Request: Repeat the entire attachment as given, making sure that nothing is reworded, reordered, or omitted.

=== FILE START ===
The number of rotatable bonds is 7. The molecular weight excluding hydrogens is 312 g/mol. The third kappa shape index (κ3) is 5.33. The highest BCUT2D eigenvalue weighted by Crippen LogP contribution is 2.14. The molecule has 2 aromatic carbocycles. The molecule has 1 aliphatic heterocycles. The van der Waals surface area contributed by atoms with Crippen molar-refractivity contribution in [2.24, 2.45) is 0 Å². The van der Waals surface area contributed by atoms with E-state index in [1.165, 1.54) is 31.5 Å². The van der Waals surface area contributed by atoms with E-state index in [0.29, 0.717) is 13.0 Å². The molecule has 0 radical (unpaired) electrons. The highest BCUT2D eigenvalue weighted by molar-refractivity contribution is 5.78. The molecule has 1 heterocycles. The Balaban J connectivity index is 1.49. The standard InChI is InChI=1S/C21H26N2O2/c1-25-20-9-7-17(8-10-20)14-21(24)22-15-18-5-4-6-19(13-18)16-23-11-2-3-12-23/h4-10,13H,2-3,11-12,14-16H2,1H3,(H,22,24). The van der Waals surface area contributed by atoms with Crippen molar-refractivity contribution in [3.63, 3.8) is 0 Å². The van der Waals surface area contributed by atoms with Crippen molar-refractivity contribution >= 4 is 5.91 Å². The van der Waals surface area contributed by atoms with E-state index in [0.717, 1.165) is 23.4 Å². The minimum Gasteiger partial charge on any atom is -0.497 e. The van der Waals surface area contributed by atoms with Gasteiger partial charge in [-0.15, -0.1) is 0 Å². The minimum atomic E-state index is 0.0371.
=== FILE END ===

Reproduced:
The number of rotatable bonds is 7. The molecular weight excluding hydrogens is 312 g/mol. The third kappa shape index (κ3) is 5.33. The highest BCUT2D eigenvalue weighted by Crippen LogP contribution is 2.14. The molecule has 2 aromatic carbocycles. The molecule has 1 aliphatic heterocycles. The van der Waals surface area contributed by atoms with Crippen molar-refractivity contribution in [2.24, 2.45) is 0 Å². The van der Waals surface area contributed by atoms with E-state index in [1.165, 1.54) is 31.5 Å². The van der Waals surface area contributed by atoms with E-state index in [0.29, 0.717) is 13.0 Å². The molecule has 0 radical (unpaired) electrons. The highest BCUT2D eigenvalue weighted by molar-refractivity contribution is 5.78. The molecule has 1 heterocycles. The Balaban J connectivity index is 1.49. The standard InChI is InChI=1S/C21H26N2O2/c1-25-20-9-7-17(8-10-20)14-21(24)22-15-18-5-4-6-19(13-18)16-23-11-2-3-12-23/h4-10,13H,2-3,11-12,14-16H2,1H3,(H,22,24). The van der Waals surface area contributed by atoms with Crippen molar-refractivity contribution in [3.63, 3.8) is 0 Å². The van der Waals surface area contributed by atoms with Crippen molar-refractivity contribution >= 4 is 5.91 Å². The van der Waals surface area contributed by atoms with E-state index in [0.717, 1.165) is 23.4 Å². The minimum Gasteiger partial charge on any atom is -0.497 e. The van der Waals surface area contributed by atoms with Gasteiger partial charge in [-0.15, -0.1) is 0 Å². The minimum atomic E-state index is 0.0371.